It looks a lot like powdered soft drink mix, but don't get this stuff confused with the Kool-Aid.
Known as "Palcohol," various types of powdered alcoholic drinks could be the next craze for college parties or any get-together that involves a punch bowl. The federal government hasn't legalized the product, yet it's starting a race among would-be nannies to stop the substance from ever reaching an American's drinking cup.
Lawmakers in South Carolina are in the lead, determined to stop the mixing before it gets started, according The State newspaper in Columbia, S.C.
A planned hearing on the bill was postponed Thursday, but the ban could pass before the end of the state's legislative session. Because the bill was introduced late in the session, it would require a two-thirds majority for approval.
State Sen. Larry Martin summarized the dust-up in Columbia over powdered alcohol. Martin, R-Pickens, told The State he thinks everything should be illegal until the government decides otherwise.
OK, that's not exactly what he said. But read this quote and tell me that's not what he's suggesting.
"Our default position needs to be that it is illegal in South Carolina until we can get our arms around it and figure out what this stuff really is," Martin said.
South Carolina is the fourth state to consider a ban on powdered alcoholic drinks.
But U.S. Sen. Chuck Schumer, a New York Democrat, is trying to beat South Carolina and other states to the punch.
This week, Schumer wrote to the federal Food and Drug Administration asking the agency to ban powdered alcohol because, in Schumer's view, kids could use the substance to secretly get drunk.
"You could walk into a concert or a ballpark ... you could just put this in the sole of your shoe or your pocket," Schumer told Newsday. "Almost every week there's a story of some teenagers being killed in some DWI accident."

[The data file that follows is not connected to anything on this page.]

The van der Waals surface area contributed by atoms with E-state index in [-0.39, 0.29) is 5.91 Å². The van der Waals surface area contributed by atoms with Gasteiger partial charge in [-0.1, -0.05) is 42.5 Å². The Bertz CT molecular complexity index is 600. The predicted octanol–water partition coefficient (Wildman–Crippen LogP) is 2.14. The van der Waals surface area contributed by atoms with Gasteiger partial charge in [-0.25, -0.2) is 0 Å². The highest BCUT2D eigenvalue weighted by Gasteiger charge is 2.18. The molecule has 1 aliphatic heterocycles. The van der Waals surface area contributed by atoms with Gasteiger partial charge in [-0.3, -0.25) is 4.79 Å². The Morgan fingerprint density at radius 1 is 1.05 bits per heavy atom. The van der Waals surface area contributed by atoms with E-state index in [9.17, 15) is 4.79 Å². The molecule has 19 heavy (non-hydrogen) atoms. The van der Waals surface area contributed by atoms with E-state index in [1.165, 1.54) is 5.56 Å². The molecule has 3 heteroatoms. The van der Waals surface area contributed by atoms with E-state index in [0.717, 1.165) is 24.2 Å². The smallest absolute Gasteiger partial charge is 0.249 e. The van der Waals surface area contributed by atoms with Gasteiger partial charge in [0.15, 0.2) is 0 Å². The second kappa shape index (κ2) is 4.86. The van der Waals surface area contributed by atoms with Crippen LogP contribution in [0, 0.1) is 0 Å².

Yes, it's tragic when that happens.
But it's already against the law for anyone under the age of 21 to consume alcohol — whether that alcohol comes from a beer tap, a wine spout, or a baggie of powdered spirits.
Banning everyone from using a new product because kids might use it to do something they're already banned from doing — that's just silly.
It's like banning everyone from driving cars because kids without driver's licenses occasionally get behind the wheel illegally. It's like banning everyone from fishing because some people fish without a license. It's like banning all politicians from accepting campaign contributions because some people who give campaign contributions are criminals.
Which is how Mark Phillips, the guy who invented Palcohol and is fighting to get it legalized, sees it.
In a statement posted to YouTube this week, Phillips said Schumer's complaints to the FDA were "riddled with inaccuracies and irresponsible statements."
"We never suggested using Palcohol illegally," Phillips said. "Like so many others, he is completely ignorant about the truth of Palcohol."
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